The simplest countermeasure is to treat misformatted messages as if
they were properly PKCS-1 formatted. When the victim detects an
improperly formatted message, instead of returning an error he
substitutes a randomly generated message. In CMS, since the message
is always a wrapped content-encryption key (CEK) the victim should
simply substitute a randomly generated CEK of appropriate length and
continue. Eventually this will result in a decryption or signature
verification error but this is exactly what would have happened if M'
happened to be properly formatted but contained an incorrect CEK.
Note that this approach also prevents the attacker from
distinguishing various failure cases via timing since all failures
return roughly the same timing behavior. (The time required to
generate the random-padding is negligible in almost all cases. If an
implementation has a very slow PRNG it can generate random padding
for every message and simply discard it if the CEK decrypts
In a layered implementation it's quite possible that the PKCS-1 check
occurs at a point in the code where the length of the expected CEK is
not known. In that case the implementation must ensure that bad
PKCS-1 padding and ok-looking PKCS-1 padding with an incorrect length
CEK behave the same. An easy way to do this is to also randomize
CEKs that are of the wrong length or otherwise improperly formatted
when they are processed at the layer that knows the length.
Note: It is a mistake to use a fixed CEK because the attacker could
then produce a CMS message encrypted with that CEK. This message
would decrypt properly (i.e. appear to be a completely valid CMS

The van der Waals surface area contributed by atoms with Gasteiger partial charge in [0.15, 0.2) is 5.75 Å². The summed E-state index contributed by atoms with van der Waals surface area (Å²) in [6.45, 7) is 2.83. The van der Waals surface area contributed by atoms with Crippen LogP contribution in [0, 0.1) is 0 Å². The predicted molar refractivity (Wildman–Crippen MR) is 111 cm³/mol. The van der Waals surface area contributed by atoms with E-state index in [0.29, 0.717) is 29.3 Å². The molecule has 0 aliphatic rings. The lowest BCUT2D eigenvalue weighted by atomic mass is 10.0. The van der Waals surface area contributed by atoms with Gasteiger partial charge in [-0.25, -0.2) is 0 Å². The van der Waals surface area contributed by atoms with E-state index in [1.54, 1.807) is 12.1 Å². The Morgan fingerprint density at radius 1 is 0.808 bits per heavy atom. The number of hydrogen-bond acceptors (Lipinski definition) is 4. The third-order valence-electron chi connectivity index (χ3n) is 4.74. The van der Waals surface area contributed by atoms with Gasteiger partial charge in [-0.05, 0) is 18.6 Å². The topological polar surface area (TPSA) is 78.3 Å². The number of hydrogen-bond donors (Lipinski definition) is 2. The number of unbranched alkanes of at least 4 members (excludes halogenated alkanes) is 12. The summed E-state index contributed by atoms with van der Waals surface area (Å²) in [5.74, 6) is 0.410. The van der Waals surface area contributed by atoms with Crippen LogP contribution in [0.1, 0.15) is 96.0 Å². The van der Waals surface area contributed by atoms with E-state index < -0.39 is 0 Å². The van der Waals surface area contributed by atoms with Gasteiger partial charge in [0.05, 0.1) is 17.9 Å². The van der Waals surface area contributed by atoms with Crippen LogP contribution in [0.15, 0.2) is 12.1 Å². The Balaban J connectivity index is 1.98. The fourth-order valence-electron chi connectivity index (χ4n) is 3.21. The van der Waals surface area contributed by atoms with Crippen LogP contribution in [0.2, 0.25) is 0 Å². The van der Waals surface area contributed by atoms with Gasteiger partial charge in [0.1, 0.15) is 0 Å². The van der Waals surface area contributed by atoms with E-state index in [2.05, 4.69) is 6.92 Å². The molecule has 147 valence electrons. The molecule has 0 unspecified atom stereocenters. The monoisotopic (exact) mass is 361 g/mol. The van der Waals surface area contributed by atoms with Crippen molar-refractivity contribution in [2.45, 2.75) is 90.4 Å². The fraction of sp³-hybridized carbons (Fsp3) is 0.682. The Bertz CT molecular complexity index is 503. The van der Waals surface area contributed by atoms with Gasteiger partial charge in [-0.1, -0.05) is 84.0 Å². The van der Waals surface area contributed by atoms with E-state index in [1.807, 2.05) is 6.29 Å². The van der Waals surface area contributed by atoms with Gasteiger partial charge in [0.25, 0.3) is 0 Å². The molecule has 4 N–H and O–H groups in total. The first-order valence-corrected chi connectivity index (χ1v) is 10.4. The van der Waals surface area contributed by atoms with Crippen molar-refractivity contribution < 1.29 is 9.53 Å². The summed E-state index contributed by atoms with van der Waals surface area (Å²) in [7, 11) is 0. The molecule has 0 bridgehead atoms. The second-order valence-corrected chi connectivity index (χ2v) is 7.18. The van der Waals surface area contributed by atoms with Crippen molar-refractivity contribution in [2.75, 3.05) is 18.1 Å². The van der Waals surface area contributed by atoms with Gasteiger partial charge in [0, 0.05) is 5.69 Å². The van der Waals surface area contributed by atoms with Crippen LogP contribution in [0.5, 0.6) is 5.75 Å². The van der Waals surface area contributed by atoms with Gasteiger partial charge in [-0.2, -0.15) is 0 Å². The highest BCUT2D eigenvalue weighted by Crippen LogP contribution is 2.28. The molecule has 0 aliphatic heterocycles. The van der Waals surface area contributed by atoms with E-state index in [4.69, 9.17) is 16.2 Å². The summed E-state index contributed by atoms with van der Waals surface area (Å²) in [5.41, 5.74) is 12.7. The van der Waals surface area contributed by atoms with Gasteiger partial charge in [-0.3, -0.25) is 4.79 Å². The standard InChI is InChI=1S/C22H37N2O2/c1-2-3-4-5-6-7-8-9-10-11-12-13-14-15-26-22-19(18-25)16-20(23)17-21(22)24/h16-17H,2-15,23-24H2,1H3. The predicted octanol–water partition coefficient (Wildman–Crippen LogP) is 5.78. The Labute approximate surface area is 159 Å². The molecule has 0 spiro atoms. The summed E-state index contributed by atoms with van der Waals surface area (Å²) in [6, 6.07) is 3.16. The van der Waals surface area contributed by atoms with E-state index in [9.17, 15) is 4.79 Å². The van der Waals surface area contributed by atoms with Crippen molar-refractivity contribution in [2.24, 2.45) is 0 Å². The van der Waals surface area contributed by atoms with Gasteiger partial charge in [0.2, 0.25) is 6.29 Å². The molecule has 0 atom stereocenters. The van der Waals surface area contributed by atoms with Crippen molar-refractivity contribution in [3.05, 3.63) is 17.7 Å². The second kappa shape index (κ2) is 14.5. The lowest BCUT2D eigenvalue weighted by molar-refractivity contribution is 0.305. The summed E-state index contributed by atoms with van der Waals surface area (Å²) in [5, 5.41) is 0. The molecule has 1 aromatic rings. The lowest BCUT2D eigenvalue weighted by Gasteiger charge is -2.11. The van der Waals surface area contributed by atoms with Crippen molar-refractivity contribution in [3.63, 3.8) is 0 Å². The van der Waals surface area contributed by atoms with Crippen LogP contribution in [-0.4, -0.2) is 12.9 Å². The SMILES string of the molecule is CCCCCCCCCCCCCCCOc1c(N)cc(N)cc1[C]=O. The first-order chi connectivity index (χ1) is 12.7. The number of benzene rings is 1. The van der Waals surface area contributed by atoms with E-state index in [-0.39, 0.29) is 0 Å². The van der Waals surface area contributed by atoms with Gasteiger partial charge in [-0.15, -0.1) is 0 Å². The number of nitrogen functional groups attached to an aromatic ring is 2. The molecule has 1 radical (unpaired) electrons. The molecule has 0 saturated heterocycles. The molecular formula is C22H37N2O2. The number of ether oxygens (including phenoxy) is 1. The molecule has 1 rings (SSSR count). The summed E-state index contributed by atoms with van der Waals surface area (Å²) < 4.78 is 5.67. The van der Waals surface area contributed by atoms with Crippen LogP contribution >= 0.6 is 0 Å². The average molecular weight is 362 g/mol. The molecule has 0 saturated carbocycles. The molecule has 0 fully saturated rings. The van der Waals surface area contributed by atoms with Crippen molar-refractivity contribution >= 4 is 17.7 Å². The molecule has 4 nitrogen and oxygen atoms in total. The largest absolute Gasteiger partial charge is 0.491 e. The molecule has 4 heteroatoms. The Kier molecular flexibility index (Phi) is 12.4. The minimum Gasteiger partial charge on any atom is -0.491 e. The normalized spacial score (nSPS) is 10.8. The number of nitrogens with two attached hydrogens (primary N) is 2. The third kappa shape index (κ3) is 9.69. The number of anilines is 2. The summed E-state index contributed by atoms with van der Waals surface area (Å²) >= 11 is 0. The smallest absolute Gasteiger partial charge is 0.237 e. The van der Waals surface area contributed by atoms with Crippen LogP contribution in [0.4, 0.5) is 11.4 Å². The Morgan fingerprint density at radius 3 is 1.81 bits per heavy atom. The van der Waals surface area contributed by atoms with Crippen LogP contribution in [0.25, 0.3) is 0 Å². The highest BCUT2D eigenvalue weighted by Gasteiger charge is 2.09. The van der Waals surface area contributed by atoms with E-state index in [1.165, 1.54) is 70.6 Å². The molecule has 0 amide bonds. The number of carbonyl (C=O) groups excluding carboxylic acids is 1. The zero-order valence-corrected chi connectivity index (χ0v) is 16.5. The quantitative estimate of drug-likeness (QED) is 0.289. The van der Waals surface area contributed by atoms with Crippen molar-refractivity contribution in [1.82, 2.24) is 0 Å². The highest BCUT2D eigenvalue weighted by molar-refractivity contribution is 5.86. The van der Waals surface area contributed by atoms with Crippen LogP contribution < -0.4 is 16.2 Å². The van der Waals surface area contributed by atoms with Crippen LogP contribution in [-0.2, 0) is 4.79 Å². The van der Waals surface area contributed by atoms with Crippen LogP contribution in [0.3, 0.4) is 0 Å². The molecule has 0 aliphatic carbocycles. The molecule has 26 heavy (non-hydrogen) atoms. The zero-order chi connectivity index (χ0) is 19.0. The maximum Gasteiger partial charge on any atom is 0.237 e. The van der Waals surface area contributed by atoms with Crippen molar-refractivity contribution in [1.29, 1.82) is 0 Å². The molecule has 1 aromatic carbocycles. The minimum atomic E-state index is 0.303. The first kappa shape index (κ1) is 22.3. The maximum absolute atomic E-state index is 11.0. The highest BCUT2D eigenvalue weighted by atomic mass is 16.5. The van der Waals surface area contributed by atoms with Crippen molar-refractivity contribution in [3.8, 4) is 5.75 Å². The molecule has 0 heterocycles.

application to the receiver), thus allowing the attacker to determine
that the PKCS-1 formatting was incorrect. In fact, the new CEK
should be cryptographically random, thus preventing the attacker from
guessing the next "random" CEK to be used.
Optimal Asymmetric Encryption Padding (OAEP) [OAEP, PKCS-1-v2] is
another technique for padding a message into an RSA encryption block.
Implementations using OAEP are not susceptible to the MMA. However,
OAEP is incompatible with PKCS-1. Implementations of S/MIME and CMS
must therefore continue to use PKCS-1 for the foreseeable future if
they wish to communicate with current widely deployed
implementations. OAEP is being specified for use with AES keys in
CMS so this provides an upgrade path to OAEP.
2.4. Security Considerations
This entire document describes how to avoid a certain class of
attacks when performing PKCS-1 decryption with RSA.
Thanks to Burt Kaliski and Russ Housley for their extensive and
[CMS] Housley, R., "Cryptographic Message Syntax", RFC 2630,
[MMA] Bleichenbacher, D., "Chosen Ciphertext Attacks against
Protocols based on RSA Encryption Standard PKCS #1",
Advances in Cryptology -- CRYPTO 98.
[MMAUPDATE] D. Bleichenbacher, B. Kaliski, and J. Staddon, "Recent
Results on PKCS #1: RSA Encryption Standard", RSA
Laboratories' Bulletin #7, June 26, 1998.
[OAEP] Bellare, M., Rogaway, P., "Optimal Asymmetric
Encryption Padding", Advances in Cryptology --
[PKCS-1-v1.5] Kaliski, B., "PKCS #1: RSA Encryption, Version 1.5.",
RFC 2313, March 1998.
[PKCS-1-v2] Kaliski, B., "PKCS #1: RSA Encryption, Version 2.0",
RFC 2347, October 1998.
5. Author's Address
2064 Edgewood Drive
Palo Alto, CA 94303
Phone: (650) 320-8549